However, there are few instances where the pump manufacturer is also the mechanical seal manufacturer. As a general rule, pump companies don’t make seals, and seal companies don’t make pumps. The seal is a contracted part of the new pump, just as tires and batteries are contracted parts of a new car.
Most automobile guarantees will say something like: This vehicle carries a factory guarantee for 50,000 miles except for the tires and battery, which carry their own guarantee from their manufacturer. You would go to the tire manufacturer for a premature tire failure, or the battery manufacturer for a leaking battery.
I have read many pump company guarantees. Many pump companies offer “limited guarantees.” Most written guarantees are in the pump’s owner’s manual. Generally, bearings and seals are excluded from the pump guarantee. And the pump guarantee itself is loaded with “burden-of-proof” factors that can limit or cancel the guarantee. Examples include:
- The customer must prove that the pump was operated at best efficiency.
- The customer must prove that the temperature and chemical nature of the liquid never varied from the original specification.
- The customer must prove that the suction pipe design was adequate to avoid cavitation and pump starvation.
The mechanical seal distributor might offer a seal repair warranty, valid within a certain time reference (90 days, for example). Some defects (a cracked seal face or parts omitted at assembly) would be evident as leakage in the first seconds or moments of seal and pump operation. Other mechanical seal defects (improper spring tension or incorrect O-ring) will be evident within a few shifts or days of operation causing similar leakage.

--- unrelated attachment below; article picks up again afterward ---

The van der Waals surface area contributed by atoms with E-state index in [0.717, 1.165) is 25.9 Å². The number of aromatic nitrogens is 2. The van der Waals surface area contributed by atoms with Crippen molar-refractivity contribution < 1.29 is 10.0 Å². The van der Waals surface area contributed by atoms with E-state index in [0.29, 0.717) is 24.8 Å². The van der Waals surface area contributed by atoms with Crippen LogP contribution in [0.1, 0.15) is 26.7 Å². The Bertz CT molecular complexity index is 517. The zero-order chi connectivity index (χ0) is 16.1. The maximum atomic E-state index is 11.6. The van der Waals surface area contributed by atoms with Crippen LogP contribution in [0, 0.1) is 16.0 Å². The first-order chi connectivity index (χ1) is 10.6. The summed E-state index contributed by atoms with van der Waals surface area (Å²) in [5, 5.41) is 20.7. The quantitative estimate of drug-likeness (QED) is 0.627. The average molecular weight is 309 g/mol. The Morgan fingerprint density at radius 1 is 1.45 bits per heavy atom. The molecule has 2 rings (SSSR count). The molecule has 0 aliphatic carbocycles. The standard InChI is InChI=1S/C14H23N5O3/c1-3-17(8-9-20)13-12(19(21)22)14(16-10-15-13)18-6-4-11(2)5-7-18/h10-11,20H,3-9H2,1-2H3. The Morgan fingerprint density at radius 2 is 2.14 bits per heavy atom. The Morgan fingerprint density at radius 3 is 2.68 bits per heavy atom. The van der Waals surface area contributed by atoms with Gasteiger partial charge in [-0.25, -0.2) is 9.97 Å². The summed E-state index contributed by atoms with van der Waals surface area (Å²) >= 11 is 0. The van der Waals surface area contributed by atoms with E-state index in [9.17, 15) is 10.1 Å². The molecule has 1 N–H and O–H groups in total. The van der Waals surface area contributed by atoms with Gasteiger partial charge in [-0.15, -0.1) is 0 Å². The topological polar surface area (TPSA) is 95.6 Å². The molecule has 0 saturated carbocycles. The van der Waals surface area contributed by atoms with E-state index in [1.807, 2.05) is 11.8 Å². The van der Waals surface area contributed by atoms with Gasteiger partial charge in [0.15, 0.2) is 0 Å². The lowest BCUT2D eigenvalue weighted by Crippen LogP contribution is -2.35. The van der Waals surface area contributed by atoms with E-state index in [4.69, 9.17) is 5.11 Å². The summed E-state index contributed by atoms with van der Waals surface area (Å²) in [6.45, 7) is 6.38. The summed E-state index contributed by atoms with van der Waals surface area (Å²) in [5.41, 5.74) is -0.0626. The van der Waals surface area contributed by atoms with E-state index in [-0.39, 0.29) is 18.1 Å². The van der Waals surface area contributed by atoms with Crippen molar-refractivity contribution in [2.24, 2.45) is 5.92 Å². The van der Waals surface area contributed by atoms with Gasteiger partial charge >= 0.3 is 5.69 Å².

If the seal doesn’t leak in the first 60 or 90 days of service, your pump manufacturer might say, “This contracted seal operated four years without leakage. And the pump ran for four years without failure. This means there were no defects in materials or workmanship at the seal company.
“The rag entered into the pump after four years of service. The pump guarantee and the seal warranty have both expired.”
An attorney will take your client’s money and argue the definition of a rag, and how a rag can lodge itself into the seal chamber at 1,800 RPM. The attorneys will litigate the merits of offering a “lifetime limited warranty” that expired after 60 or 90 days of service. The attorney’s fees would cost much more than a replacement seal.
Like automobiles, TVs and refrigerators, unknown and new pump and seal companies can be fair and even generous to their clients to gain market share. The generosity and fairness can fade after the company’s reputation is established.
Clout is also a factor. A small pump/seal/bearing user may never have any clout with manufacturers and dealers. A large pump/seal/bearing user may have automatic clout. If a large pump/seal/bearing consumer has little or no clout, it is time to change providers.
That’s my take. Good luck.
P.S. The next Flow Control Pump Guy Seminar will be in Indianapolis, Indiana, June 16-18, 2015. Contact Matt Migliore at email@example.com for specifics. For my full schedule of upcoming pump trainings, visit www.bachusinc.com/seminars.html.
Larry Bachus, founder of pump services firm Bachus Company Inc., is a regular contributor to Flow Control magazine. He is a pump consultant, lecturer, and inventor based in Nashville, Tennessee. Mr. Bachus is a retired member of ASME and lectures in both English and Spanish. Contact him at firstname.lastname@example.org.